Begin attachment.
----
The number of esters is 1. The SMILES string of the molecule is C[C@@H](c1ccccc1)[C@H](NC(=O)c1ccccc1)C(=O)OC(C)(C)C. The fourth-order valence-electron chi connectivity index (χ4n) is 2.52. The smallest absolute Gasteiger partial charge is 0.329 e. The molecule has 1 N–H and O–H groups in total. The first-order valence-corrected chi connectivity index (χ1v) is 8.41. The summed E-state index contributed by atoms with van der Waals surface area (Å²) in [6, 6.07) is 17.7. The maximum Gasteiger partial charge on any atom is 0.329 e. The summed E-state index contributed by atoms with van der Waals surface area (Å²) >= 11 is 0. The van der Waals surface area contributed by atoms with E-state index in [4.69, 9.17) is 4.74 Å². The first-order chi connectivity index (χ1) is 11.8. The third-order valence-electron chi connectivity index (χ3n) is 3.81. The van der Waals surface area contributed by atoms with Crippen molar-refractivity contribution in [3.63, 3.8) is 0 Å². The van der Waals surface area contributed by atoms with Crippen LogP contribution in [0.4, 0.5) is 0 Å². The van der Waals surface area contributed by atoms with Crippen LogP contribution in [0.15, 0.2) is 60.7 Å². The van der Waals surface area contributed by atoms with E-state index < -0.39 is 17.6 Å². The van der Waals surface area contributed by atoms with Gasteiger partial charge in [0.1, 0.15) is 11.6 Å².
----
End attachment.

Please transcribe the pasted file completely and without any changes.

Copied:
The number of esters is 1. The SMILES string of the molecule is C[C@@H](c1ccccc1)[C@H](NC(=O)c1ccccc1)C(=O)OC(C)(C)C. The fourth-order valence-electron chi connectivity index (χ4n) is 2.52. The smallest absolute Gasteiger partial charge is 0.329 e. The molecule has 1 N–H and O–H groups in total. The first-order valence-corrected chi connectivity index (χ1v) is 8.41. The summed E-state index contributed by atoms with van der Waals surface area (Å²) in [6, 6.07) is 17.7. The maximum Gasteiger partial charge on any atom is 0.329 e. The summed E-state index contributed by atoms with van der Waals surface area (Å²) >= 11 is 0. The van der Waals surface area contributed by atoms with E-state index in [4.69, 9.17) is 4.74 Å². The first-order chi connectivity index (χ1) is 11.8. The third-order valence-electron chi connectivity index (χ3n) is 3.81. The van der Waals surface area contributed by atoms with Crippen molar-refractivity contribution in [3.63, 3.8) is 0 Å². The van der Waals surface area contributed by atoms with Crippen LogP contribution in [0.4, 0.5) is 0 Å². The van der Waals surface area contributed by atoms with Crippen LogP contribution in [0.15, 0.2) is 60.7 Å². The van der Waals surface area contributed by atoms with E-state index < -0.39 is 17.6 Å². The van der Waals surface area contributed by atoms with Gasteiger partial charge in [0.1, 0.15) is 11.6 Å².